The pressure was building up—until I realized one very important thing—the pressure I felt was coming from myself. I didn’t promise anyone else that I would blog weekly—that was a goal I set. I realized I controlled the pressure value, and to relieve the pressure, I only had to do one simple thing—release the valve. So instead of forcing myself to blog, disinfect the house, and recover, I opted not to blog.
Did the sky fall? No. Did I loose tons of readers? Probably not. Everyone is busy. In fact, I might have been the only one that noticed. I hope people enjoy reading these posts, but they’re not anxiously staring at their calendars waiting for the next one to come out.
Instead, I fully cleaned every inch of my house. And then, exhausted, I relaxed. And I felt great. In fact, I released myself of the pressure of the blog for an extra week just so I could catch up on a few other things as well. I reminded myself that this blog is for fulfillment—not pressure. The end result of this pressure release? Restoration—and a long list of blog post ideas that came naturally instead of being forced.
All of this was an important reminder to check my pressure gauge once in a while.
Does your pressure gauge reach the warning zone? If so, here are some tips that you can use:
- Find the source of the pressure. Is the pressure external and out of your control (such as an important work deadline) or is it within your control (i.e. a self-imposed project or deadline)?
- Ask yourself if there is a simple way to let out some of the pressure. If the pressure is within your control, you can simply determine how you can adjust the pressure on yourself. If it’s an external pressure—such as a work deadline—think of creative solutions to let out some of the pressure. For example, can you ask for an extension? Extra help? Delay another to-do item so you can focus on the immediate project at hand? In some cases, the answer may be to just jump in and start doing the project versus worrying about it. You’d be surprised how often this is the case.
- Make your decision—and move on. Whatever the decision is, make it, act on it, and then move on. Don’t keep yourself in Purgatory. So what if you skipped a workout one day. If it becomes a pattern, then maybe you need to come up with a different workout plan or schedule, but don’t beat yourself up for one day. If you needed to ask for an extension at work, ask for it, and then work to meet the new deadline. Don’t spend time wondering what others are thinking—it’s a waste of time.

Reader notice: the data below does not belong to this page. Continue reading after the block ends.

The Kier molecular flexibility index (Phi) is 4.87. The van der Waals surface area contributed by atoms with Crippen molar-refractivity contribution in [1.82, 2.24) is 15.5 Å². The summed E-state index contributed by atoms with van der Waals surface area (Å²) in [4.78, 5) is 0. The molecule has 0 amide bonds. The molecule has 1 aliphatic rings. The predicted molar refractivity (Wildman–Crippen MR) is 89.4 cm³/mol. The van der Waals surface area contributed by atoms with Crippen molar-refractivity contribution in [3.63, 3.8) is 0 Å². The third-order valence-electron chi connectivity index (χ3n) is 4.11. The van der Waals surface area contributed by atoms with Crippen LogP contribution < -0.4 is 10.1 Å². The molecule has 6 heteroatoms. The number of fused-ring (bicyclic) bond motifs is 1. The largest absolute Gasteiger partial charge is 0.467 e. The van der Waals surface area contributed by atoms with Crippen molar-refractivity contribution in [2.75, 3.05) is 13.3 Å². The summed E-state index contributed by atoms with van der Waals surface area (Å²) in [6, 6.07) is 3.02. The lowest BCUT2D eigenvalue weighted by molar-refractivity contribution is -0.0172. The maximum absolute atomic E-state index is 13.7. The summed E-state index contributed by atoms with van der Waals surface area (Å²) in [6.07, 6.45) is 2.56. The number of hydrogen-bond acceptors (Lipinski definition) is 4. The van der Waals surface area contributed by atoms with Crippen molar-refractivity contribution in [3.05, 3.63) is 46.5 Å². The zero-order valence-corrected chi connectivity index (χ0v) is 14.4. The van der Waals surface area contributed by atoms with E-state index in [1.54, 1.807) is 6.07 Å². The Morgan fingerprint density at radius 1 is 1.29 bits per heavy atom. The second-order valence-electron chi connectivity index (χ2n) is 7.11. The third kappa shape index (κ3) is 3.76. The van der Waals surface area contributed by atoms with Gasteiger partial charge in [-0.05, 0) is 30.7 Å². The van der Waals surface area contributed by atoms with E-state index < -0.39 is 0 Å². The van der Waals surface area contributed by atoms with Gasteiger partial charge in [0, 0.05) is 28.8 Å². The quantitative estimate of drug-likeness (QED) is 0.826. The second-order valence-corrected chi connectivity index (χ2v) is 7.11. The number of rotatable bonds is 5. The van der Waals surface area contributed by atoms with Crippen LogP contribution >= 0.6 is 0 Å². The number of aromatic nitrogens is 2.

- If you find your pressure gauge is high most of the time, ask yourself what pattern of behavior is causing it. Maybe you’re overbooking volunteer time for your kids’ activities because it makes you feel like a better parent (Note: then read my post on volunteering.) Or perhaps you’re stressed about your job because it just really isn’t fulfilling for you (Note: then read some of the career development books on my Recommended Reading page). In these cases, you need to work to address the larger pattern. In the first scenario, you could revisit how much volunteer work you can actually handle and scale back on your commitments. If you are unhappy in your job, you can proactively search out a new one. Both examples require tough decisions and some work, but in the end, they put you back in control of your pressure valve, and that’s good for you, your family, and your work team.
- Notice how other people’s pressure valve management affects you. This one is tricky, but important. If people around you are stressed, there’s a chance that their stress pours over into your life. You need to work to manage and address this. If, for example, you start to feel your kids’ stress, teach them how to manage their stress better (maybe by sharing these tips with them). If you notice your partner’s stress affects you, have a conversation with him/her about it and work together to come up with solutions. If you find your team at work gets stressed, talk through it with them and problem solve.
These are simple tips, yet hard to remember when you’re too stressed to focus. By practicing them often—even when you’re not feeling too stressed—so they can become habits. Remember, you are in control of your pressure valve. You have the power to relieve some of the stress. Monitor your pressure gauge, and adjust the valve as necessary.
And if you were actually waiting anxiously for a blog post from me these past few weeks, I apologize. But know that I’ve done my part to stop the spread of the sick bug this cold and flu season—which is better for you in the long run 😉